Lady Hester, or, Ursula's Narrative eBook

This eBook from the Gutenberg Project consists of approximately 124 pages of information about Lady Hester, or, Ursula's Narrative.

“But if anyone can get her out of Perrault’s hands, it is Francis,” poor Joel said; and he went on to talk of his poor boy, about whom he was very anxious, having no trust in any of Hester’s intimates, and begging Fulk to throw a good word to him now and then.

“He thinks much of you,” he said.  “I heard him tell Miss Deerhurst that it was no use for anyone to try to be such an out-and-out gentleman as his uncle, for they couldn’t do it, and he had rather be like you than anyone else.  I don’t care for gentlemen, and all that foolery, as you know.  I wish I could leave him to my old mate, Eli Potter; but you are true and honest, Fulk Torwood, and I think not so far from the kingdom—­”

Then he asked Fulk to read a chapter to him.  No one else would do so, except little Trevor, when now and then left alone with him; but Hester would not believe him seriously ill, and thought the Bible wearied him and made him low spirited; and as to his friend the Dissenter, she would never admit him.

Fulk was so indignant that he wanted to drive to Shinglebay and fetch Mr. Ball, but Lea thanked him and half smiled at his superstition of thinking that a minister was needed to speed his soul; but he was pleased that Fulk came to him on each of the four or five remaining days of his life, and read to him whatever he wished.

He sank suddenly at last, while Hester was at church on Sunday morning, and died when alone with Fulk.

Somehow the intense reality of that man and the true comfort his faith was to him made an immense impression on my brother, and seemed, as it were, to give the communication between his religious belief and his feelings, which had somehow not been in force before.  He thought and borrowed books from Mr. Cradock, and there came a deepening and softening over him, which one saw in many ways, that made him dearer than ever.  He looked more at peace, even though one felt that each passing sight of Emily was a sting.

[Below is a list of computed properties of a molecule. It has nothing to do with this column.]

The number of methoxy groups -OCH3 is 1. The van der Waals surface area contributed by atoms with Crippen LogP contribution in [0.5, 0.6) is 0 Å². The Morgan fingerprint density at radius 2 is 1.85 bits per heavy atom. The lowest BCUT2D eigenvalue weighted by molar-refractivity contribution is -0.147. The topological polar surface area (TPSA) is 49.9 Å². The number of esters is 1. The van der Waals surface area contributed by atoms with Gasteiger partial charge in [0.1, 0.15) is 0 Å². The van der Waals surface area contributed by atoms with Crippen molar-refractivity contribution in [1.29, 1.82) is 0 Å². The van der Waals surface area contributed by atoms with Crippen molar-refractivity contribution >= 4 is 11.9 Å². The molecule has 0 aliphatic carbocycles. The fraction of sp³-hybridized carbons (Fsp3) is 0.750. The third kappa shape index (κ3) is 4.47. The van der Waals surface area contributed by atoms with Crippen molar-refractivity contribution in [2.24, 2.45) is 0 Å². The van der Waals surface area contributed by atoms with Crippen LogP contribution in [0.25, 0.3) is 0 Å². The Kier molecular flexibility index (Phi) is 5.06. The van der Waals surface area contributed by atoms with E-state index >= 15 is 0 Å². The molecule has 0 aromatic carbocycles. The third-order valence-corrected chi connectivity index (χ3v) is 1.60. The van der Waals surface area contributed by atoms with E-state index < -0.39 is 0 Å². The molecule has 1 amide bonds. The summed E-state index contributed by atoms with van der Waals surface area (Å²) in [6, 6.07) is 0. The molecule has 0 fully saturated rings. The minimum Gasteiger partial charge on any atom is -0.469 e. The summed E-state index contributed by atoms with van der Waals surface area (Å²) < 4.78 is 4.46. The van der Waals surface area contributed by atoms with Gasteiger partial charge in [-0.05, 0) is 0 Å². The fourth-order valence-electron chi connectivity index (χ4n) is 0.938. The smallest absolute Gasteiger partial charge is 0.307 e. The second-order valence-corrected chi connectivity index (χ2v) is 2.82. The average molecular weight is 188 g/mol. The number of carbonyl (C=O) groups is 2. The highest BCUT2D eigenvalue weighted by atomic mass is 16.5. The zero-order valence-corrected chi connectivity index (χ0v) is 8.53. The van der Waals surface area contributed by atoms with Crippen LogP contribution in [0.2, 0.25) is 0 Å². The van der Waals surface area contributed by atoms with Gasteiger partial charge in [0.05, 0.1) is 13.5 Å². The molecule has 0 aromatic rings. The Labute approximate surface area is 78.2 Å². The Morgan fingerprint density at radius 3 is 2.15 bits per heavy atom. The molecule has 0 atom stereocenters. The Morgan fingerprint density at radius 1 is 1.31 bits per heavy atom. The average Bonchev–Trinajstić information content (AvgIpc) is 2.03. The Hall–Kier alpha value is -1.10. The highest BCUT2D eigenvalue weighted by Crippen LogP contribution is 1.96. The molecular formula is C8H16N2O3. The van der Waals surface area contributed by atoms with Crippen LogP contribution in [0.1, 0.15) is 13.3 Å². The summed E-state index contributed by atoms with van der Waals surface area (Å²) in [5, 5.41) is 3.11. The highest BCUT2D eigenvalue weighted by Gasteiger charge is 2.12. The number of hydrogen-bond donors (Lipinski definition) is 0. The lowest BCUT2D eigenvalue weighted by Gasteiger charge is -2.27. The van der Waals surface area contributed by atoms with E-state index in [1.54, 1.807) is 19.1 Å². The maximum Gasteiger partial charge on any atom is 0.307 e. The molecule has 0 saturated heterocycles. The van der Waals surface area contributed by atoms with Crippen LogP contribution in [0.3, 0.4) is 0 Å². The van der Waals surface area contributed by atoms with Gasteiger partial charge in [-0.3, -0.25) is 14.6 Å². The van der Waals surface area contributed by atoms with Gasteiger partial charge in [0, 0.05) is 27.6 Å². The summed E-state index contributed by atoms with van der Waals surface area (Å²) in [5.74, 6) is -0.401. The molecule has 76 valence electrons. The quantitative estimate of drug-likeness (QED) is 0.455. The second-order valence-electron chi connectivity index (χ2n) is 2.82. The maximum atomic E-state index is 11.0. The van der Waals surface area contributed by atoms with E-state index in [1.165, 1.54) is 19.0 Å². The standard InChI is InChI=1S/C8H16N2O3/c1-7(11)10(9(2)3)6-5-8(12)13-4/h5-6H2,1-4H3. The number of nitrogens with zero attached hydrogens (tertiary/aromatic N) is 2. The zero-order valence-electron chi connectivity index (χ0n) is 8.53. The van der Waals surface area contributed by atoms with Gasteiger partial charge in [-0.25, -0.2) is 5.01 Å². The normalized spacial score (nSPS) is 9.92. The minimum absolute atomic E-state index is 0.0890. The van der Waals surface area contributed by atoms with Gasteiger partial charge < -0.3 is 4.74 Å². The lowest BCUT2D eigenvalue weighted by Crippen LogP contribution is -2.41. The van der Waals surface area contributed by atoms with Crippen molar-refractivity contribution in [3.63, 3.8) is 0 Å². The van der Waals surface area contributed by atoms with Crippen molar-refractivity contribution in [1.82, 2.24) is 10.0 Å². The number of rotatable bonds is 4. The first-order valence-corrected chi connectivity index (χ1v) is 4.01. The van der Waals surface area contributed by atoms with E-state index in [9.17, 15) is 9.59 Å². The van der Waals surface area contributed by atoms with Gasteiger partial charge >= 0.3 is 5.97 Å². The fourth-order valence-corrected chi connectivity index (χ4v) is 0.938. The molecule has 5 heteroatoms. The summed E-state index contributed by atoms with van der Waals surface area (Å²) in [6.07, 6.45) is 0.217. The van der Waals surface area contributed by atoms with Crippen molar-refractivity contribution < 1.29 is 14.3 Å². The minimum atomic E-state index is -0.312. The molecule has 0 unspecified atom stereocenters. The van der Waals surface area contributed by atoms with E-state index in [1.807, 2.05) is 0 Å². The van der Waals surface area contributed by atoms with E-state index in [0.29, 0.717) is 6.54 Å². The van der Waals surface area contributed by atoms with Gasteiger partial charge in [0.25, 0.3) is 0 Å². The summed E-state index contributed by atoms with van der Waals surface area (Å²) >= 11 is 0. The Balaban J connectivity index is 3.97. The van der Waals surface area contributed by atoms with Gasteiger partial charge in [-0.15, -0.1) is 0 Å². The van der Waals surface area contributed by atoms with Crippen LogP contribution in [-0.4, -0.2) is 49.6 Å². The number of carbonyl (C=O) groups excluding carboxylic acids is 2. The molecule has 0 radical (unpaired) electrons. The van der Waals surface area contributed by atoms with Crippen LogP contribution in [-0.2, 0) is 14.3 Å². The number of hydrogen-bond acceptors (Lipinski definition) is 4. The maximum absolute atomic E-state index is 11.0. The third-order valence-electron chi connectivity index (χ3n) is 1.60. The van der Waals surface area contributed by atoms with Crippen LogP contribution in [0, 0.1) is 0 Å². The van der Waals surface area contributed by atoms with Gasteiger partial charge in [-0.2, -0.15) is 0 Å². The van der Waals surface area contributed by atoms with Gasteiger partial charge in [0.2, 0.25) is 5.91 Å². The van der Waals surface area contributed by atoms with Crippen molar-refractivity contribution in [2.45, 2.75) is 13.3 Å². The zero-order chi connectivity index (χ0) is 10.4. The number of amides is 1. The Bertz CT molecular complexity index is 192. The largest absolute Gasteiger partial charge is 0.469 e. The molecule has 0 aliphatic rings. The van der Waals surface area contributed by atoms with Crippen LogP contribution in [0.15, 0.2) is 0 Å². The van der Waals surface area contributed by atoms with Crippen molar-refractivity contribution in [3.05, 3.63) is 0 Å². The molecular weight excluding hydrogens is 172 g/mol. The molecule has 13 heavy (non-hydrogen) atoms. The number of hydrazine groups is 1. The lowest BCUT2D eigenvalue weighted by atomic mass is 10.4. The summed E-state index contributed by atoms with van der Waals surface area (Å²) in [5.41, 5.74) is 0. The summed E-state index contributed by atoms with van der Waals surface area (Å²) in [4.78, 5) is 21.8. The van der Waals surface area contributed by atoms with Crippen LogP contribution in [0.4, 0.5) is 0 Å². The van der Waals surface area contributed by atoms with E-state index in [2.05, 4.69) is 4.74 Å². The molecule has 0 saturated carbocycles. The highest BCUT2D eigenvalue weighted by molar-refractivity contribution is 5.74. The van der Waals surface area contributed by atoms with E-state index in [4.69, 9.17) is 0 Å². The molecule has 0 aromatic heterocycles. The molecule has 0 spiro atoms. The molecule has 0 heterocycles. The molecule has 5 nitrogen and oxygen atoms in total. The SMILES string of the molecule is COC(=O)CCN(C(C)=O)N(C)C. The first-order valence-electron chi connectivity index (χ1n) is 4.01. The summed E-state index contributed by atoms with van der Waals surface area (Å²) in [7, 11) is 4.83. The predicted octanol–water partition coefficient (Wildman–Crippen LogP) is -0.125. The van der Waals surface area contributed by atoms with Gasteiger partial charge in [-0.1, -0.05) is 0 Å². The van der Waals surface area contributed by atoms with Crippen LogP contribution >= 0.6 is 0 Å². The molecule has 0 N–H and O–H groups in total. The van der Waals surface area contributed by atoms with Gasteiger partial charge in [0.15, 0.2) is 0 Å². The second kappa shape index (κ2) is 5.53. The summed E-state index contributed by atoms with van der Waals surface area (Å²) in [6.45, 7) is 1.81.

Hester was dreadfully stricken down at first, and her anguish of lamentation and self-reproach was terrible to witness; but she would not hear of Fulk’s fetching either of us—­indeed, I fancy that was the fault of my dry, cold looks—­nor would she allow him to do anything for her.

Mrs. Deerhurst came to be with her, and Perrault managed everything.

They had a magnificent funeral—­much grander than my father’s—­and laid him in the family vault.

Perrault took the opportunity of insulting Fulk by pairing him with old Hall, the ex-agent; but Hall found it out in time, and refused to go, and when the moment came everybody fell back, and Fulk found himself close to poor little Trevor, who tried to get his hand out of Perrault’s and cling to him; but Perrault held him tight till, at the moment when they moved to the mouth of the vault and were to go down the steps, terror completely seized the poor child, and he began to shriek so fearfully that Fulk had to snatch him up and carry him out of the church, trembling from head to foot.

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Lady Hester, or, Ursula's Narrative from Project Gutenberg. Public domain.
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